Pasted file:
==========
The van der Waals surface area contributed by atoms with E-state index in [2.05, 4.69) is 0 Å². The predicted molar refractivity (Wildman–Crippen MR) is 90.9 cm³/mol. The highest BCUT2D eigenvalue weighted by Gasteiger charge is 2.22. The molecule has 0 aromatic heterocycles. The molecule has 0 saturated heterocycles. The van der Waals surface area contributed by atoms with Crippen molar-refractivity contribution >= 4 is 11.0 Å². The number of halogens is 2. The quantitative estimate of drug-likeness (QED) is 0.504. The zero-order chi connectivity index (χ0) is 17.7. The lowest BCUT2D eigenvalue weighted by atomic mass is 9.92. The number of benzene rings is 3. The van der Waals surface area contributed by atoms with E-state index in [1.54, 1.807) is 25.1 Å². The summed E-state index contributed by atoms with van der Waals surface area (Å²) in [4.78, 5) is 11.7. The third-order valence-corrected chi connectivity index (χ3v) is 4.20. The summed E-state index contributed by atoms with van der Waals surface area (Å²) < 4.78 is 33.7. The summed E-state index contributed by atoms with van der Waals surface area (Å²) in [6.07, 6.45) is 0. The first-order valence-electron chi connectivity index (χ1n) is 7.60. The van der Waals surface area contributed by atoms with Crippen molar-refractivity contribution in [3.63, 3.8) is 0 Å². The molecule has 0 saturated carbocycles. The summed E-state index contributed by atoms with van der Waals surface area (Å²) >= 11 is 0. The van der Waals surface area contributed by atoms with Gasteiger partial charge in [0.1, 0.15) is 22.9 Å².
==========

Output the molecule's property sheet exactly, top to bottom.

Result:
The van der Waals surface area contributed by atoms with E-state index in [2.05, 4.69) is 0 Å². The predicted molar refractivity (Wildman–Crippen MR) is 90.9 cm³/mol. The highest BCUT2D eigenvalue weighted by Gasteiger charge is 2.22. The molecule has 0 aromatic heterocycles. The molecule has 0 saturated heterocycles. The van der Waals surface area contributed by atoms with Crippen molar-refractivity contribution >= 4 is 11.0 Å². The number of halogens is 2. The quantitative estimate of drug-likeness (QED) is 0.504. The zero-order chi connectivity index (χ0) is 17.7. The lowest BCUT2D eigenvalue weighted by atomic mass is 9.92. The number of benzene rings is 3. The van der Waals surface area contributed by atoms with E-state index in [1.54, 1.807) is 25.1 Å². The summed E-state index contributed by atoms with van der Waals surface area (Å²) in [4.78, 5) is 11.7. The third-order valence-corrected chi connectivity index (χ3v) is 4.20. The summed E-state index contributed by atoms with van der Waals surface area (Å²) < 4.78 is 33.7. The summed E-state index contributed by atoms with van der Waals surface area (Å²) in [6.07, 6.45) is 0. The first-order valence-electron chi connectivity index (χ1n) is 7.60. The van der Waals surface area contributed by atoms with Crippen molar-refractivity contribution in [3.63, 3.8) is 0 Å². The molecule has 0 saturated carbocycles. The summed E-state index contributed by atoms with van der Waals surface area (Å²) >= 11 is 0. The van der Waals surface area contributed by atoms with Gasteiger partial charge in [0.1, 0.15) is 22.9 Å².